3 Stars

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NOMINATED FOR SIX ACADEMY AWARDS®[1]
INCLUDING BEST PICTURE

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COMES TO DIGITAL MARCH 10
AND BLU-RAY™ AND DVD APRIL 7

WITH OVER 45 MINUTES OF NEW CONTENT TAKING FANS
BEHIND THE SCENES OF GRETA GERWIG’S
ACCLAIMED ADAPTATION
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LITTLE WOMEN Special Features Sneak Peek

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CULVER CITY, CALIF. (February 11, 2019) – Nominated for six Academy Awards, including Best Picture, Greta Gerwig’s fresh, unique and modern adaptation of the timeless Louisa May Alcott masterpiece LITTLE WOMEN comes home on Digital March 10 and Blu-ray™ and DVD April 7 from Sony Pictures Home Entertainment.

The Blu-ray, DVD and digital releases will take viewers even deeper into the beloved story of Jo, Meg, Amy and Beth with over 45 minutes of fascinating bonus features. See how Writer/Director Greta Gerwig led this modern adaptation of a literary classic with a magnificent new cast, incredible art direction, elaborate costumes, set pieces and how she took inspiration from the real-life Orchard House where Louisa May Alcott lived and wrote LITTLE WOMEN.

Writer-director Greta Gerwig (Lady Bird) has crafted a LITTLE WOMEN that draws on both the classic novel and the writings of Louisa May Alcott, and unfolds as the author’s alter ego, Jo March, reflects back and forth on her fictional life. Gerwig’s take on the beloved story of the March sisters—four young women each determined to live life on their own terms—is both timeless and timely. Portraying Jo, Meg, Amy and Beth March, the film stars Saoirse Ronan, Emma Watson, Florence Pugh and Eliza Scanlen, with Timothée Chalamet as their neighbor Laurie, Laura Dern as Marmee and Meryl Streep as Aunt March.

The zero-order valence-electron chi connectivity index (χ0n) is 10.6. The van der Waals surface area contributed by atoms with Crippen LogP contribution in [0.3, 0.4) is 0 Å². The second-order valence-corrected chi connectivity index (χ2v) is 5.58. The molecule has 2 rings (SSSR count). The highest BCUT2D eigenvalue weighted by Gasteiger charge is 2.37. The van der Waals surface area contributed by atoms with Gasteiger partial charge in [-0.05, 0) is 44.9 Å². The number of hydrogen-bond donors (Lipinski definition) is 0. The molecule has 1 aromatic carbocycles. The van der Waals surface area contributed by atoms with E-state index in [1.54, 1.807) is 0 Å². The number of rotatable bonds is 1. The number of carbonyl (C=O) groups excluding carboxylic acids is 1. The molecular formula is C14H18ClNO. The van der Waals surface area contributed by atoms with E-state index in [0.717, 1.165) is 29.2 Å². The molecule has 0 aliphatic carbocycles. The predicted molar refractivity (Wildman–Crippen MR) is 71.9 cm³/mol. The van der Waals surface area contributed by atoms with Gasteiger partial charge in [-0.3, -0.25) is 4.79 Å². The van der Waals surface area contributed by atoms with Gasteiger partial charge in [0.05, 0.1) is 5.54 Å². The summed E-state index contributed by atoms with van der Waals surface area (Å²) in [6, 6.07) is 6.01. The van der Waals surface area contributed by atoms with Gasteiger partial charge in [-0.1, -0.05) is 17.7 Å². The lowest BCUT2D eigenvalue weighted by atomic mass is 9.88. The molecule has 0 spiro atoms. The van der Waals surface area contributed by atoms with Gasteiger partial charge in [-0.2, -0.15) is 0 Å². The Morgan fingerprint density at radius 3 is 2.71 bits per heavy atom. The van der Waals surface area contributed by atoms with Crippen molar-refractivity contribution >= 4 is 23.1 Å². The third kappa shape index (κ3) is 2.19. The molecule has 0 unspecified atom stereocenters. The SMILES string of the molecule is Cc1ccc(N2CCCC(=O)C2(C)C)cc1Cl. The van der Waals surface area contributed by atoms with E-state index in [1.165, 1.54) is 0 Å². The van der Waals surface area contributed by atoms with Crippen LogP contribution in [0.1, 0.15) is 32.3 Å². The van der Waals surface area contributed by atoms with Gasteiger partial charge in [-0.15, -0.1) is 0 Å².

In addition to earning the praise of critics worldwide with a Rotten Tomatoes “Certified Fresh” rating of 95%, the film has been honored with an Academy Award for Best Costume Design plus five nominations including Best Picture, Best Writing (Adapted Screenplay), and Best Music (Original Score). Saoirse Ronan’s transcendent performance earned her a nomination for Best Actress in a Leading Role, while Florence Pugh’s nuanced and insightful take on the character of Amy earned her a nod for Best Actress in a Supporting Role. LITTLE WOMEN is only the third Best Picture nominee in history to have been written, directed and produced entirely by female filmmakers.

LITTLE WOMEN has a runtime of approximately 135 minutes and is rated PG for some thematic elements and brief smoking.

BLU-RAY, DVD AND DIGITAL BONUS MATERIALS